Veteran CBC New Brunswick journalist Jacques Poitras’ new book, Irving vs. Irving: Canada’s Feuding Billionaires and the Stories They Won’t Tell, is a lively collection about how the Irvings run their newspapers and the working conditions for editors and journalists there.
When the largest industrial player in New Brunswick owns the news business, it should be no surprise that journalists are treated like every other worker. Reporters who work for the Irvings are required to file 1,500 words a day, electronically monitored as part of Brunswick News’ paywall and the owners have suggested that newsroom staff wear uniforms, so that just like at Irving gas stations, it could “raise their morale and [make] them feel like a team.”
These are just some of interesting anecdotes in veteran CBC New Brunswick journalist Jacques Poitras’ new book, Irving vs. Irving: Canada’s Feuding Billionaires and the Stories They Won’t Tell (Viking Canada). The book is a lively collection about how the Irvings run their newspapers, the relationships within the Irving family and the working conditions for editors and journalists at the Irving papers. The strength of this book is the author’s extensive interviews with dozens of former Irving journalists and editors, academics, politicians, as well as members of the very private Irving family.
Poitras reveals that the Irvings generally don’t understand the distinctiveness of media enterprises and they try to apply their management techniques from the energy, forestry and trucking sectors to the newspapers. Even when the papers are profitable, the Irvings manage the operations to try to maximize productivity at the cost of de-professionalization, high employee turnover and news content that, in many cases, serves the corporation’s interests.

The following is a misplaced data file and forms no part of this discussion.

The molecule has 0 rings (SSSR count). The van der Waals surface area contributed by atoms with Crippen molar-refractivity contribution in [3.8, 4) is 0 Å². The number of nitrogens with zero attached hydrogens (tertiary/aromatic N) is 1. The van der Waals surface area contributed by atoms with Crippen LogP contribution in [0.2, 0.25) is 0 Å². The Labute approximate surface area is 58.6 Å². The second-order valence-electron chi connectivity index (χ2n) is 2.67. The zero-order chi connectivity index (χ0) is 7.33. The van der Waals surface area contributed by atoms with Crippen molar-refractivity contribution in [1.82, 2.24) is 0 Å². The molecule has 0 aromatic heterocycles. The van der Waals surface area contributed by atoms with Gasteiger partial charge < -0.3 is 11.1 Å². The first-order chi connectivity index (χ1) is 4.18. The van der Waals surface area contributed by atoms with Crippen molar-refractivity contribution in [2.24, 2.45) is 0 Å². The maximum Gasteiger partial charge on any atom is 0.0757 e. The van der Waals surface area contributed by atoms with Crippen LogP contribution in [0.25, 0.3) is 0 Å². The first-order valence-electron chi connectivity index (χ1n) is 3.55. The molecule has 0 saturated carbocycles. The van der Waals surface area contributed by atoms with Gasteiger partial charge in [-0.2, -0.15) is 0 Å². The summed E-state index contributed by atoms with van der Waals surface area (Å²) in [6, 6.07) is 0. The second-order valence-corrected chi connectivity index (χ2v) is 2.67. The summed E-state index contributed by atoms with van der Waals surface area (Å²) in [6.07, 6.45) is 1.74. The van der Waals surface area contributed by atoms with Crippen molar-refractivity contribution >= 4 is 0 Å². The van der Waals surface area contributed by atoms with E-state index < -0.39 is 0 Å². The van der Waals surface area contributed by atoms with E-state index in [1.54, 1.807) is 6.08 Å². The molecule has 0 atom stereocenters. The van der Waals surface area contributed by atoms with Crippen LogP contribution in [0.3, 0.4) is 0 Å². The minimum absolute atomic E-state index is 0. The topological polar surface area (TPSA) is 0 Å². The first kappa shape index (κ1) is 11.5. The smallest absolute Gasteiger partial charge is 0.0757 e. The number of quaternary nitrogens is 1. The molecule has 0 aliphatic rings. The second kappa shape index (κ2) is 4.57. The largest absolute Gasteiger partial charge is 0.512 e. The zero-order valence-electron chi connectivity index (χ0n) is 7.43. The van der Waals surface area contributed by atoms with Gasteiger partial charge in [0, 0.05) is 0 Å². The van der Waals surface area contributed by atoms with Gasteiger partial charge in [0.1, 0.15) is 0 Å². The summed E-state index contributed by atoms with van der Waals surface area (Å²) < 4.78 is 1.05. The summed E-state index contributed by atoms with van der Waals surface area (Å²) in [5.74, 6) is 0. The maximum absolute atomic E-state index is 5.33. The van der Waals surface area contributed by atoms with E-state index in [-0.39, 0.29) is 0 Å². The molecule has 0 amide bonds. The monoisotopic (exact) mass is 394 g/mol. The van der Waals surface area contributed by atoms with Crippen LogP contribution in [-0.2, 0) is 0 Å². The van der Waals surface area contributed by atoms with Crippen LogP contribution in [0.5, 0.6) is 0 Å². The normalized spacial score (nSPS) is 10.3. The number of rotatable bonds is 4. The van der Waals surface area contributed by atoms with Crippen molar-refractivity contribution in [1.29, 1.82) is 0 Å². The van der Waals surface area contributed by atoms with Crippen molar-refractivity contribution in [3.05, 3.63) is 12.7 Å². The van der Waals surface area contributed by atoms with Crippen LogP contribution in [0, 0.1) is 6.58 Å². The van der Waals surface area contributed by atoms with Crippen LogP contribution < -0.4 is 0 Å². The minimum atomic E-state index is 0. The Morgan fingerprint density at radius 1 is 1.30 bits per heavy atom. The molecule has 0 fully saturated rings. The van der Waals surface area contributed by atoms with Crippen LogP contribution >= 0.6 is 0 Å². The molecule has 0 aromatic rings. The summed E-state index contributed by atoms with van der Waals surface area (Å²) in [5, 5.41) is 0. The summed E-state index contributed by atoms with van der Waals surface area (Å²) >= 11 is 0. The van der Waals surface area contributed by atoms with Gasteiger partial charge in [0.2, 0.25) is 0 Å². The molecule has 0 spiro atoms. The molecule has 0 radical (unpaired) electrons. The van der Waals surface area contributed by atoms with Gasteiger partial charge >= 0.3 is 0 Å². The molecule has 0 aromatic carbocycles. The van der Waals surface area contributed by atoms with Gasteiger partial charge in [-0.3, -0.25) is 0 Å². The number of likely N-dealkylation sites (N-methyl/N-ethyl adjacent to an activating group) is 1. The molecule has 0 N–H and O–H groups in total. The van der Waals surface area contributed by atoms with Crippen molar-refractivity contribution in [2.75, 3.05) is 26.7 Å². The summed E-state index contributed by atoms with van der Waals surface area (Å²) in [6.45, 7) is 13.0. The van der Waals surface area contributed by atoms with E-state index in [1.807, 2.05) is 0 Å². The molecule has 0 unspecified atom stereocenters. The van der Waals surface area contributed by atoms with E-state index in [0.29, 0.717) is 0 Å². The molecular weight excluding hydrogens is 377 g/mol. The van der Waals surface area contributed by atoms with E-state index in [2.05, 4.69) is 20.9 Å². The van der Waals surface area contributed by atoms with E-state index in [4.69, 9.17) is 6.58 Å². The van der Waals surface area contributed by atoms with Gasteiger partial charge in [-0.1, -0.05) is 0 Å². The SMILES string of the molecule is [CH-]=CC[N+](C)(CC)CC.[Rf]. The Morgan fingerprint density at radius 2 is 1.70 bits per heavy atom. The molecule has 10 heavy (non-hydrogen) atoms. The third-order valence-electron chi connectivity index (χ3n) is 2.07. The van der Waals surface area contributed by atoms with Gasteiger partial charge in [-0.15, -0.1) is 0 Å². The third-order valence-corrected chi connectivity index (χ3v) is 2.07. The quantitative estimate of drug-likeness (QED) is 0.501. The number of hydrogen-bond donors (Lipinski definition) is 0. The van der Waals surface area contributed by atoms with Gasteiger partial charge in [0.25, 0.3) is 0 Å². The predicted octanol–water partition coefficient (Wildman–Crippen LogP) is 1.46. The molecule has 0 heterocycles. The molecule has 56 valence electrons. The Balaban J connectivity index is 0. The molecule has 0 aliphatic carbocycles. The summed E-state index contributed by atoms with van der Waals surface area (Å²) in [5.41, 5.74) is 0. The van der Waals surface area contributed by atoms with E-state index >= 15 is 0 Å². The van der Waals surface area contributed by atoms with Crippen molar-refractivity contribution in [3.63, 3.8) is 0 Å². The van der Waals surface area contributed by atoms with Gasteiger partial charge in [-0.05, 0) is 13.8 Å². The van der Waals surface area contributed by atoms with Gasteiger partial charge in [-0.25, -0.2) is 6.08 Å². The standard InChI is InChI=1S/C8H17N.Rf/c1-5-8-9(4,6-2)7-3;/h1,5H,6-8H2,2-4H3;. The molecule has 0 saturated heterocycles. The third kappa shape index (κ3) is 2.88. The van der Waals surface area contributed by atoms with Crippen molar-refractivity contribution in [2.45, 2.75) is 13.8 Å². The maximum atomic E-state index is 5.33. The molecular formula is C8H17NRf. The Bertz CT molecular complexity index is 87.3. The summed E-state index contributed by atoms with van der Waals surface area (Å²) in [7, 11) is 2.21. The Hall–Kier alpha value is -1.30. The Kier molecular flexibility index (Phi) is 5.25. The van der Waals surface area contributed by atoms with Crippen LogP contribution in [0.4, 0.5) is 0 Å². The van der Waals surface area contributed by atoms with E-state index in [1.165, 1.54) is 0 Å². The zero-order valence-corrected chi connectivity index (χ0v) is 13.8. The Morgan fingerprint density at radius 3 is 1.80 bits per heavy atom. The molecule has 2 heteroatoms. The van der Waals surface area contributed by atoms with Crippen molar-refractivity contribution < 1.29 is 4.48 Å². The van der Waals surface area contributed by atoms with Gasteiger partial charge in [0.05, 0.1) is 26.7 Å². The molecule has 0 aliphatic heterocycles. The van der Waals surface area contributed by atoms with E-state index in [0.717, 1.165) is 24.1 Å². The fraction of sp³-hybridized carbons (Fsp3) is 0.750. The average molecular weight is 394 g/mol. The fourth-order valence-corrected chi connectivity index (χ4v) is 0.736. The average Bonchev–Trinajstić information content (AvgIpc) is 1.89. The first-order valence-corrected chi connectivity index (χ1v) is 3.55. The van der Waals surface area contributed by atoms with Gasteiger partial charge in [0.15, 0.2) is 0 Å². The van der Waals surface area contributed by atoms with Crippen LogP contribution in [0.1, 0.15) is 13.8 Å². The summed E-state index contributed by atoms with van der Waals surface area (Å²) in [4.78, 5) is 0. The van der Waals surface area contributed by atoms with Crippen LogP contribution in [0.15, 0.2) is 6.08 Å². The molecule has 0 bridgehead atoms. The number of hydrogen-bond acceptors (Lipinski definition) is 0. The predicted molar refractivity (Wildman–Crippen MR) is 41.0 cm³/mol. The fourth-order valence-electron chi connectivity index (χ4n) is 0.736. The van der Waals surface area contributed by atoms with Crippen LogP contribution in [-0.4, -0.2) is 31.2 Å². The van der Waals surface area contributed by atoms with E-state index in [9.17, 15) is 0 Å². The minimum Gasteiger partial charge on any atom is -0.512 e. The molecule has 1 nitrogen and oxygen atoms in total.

Poitras traces the roots of this media landscape in New Brunswick to the 1920s when family patriarch K.C. Irving built a N.B.-based conglomerate that today encompasses over 300 companies and employs one in 10 workers in the province with economic interests in every facet of the New Brunswick economy, and increasingly, Nova Scotia, Prince Edward Island and Maine. The media monopoly includes all the English-language daily newspapers (currently the Fredericton Daily Gleaner, Saint John Telegraph-Journal and Moncton Times and Transcript) and most of the French and English weeklies, as well as several private radio stations. These companies are limited in liability and publicly registered, but they are privately held, and the public knows comparatively little about their operations. After K.C.’s death in 1993, the businesses were run by his three sons, J. K. Irving, Arthur and Jack, and now are largely run by their children and grandchildren.
The book’s title refers to the conflict among the “feuding billionaire” Irvings who recently divided their multi-billion-dollar business empire, much of which is held in tax-free Bermudian trusts. Poitras discusses the split between Kenneth Irving and his father, Arthur, and recounts the frustration of local journalists who were restrained from covering the story of their bosses’ antagonisms. Poitras also paints a picture of Jamie Irving, the Columbia j-school trained vice-president of Brunswick News, who runs the news operation that facilitates the operation of the family businesses, and their network of relationships with three levels of government and multiple private sector organizations—each of which is sensitive to any journalistic scrutiny or criticism that might hurt their interests. Not surprisingly, there is high turnover of editors and the firing of publishers, editors and journalists, often for doing their job too well and rubbing Irving family members and others in the political and economic elite the wrong way.